Who's at the Top?: the Effects of Rejection Resiliency on Power Attainment

Rhonda Armstrong : Psychology & Social Welfare

Mentor: Serena Chen, Psychology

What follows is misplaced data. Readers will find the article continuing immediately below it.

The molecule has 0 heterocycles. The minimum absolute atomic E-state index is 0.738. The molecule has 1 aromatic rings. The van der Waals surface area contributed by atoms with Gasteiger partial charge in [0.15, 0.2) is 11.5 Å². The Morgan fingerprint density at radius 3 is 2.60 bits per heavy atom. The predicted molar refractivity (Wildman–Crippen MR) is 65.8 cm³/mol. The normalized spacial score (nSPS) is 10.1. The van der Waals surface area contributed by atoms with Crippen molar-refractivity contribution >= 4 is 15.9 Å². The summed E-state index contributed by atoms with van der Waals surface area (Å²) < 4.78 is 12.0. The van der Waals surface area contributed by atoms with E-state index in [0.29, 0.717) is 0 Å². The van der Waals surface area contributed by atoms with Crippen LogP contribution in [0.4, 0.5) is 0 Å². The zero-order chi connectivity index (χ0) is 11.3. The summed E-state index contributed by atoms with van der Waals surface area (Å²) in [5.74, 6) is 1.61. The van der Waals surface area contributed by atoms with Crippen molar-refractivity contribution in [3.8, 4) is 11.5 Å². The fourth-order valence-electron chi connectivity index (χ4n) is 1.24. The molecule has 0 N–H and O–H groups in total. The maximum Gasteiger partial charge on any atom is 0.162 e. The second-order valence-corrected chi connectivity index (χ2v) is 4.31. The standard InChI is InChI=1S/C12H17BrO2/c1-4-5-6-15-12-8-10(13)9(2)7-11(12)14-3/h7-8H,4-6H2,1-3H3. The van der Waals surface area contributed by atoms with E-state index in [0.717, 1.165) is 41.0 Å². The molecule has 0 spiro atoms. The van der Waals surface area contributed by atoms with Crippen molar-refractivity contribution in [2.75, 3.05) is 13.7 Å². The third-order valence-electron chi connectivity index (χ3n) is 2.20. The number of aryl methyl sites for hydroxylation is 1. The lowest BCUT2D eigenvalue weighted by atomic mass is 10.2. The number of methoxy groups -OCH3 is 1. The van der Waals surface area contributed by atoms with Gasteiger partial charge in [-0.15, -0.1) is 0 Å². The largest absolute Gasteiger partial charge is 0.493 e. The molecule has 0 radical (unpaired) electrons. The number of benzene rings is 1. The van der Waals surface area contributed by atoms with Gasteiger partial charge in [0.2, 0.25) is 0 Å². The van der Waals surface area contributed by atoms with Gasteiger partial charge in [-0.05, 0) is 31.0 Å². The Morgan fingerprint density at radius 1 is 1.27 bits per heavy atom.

It should not be surprising to hear that people respond to rejection in various ways. Additionally, there are several different pathways to achieving power, and people in powerful positions consistently have more adaptive responses to rejection. Rather than rejection resiliency being a product of power, Rhonda’s research seeks to show that it is actually a predictor of power attainment. By manipulating rejection resiliency, she intends to find differences across participants such that those who are primed with high rejection resiliency will achieve more power in a paired task than those primed with low rejection resiliency. This will inform power relations and provide an alternate pathway to power for minority groups, such that minorities can be taught resiliency skills to attain power at a similar rate as majority group members.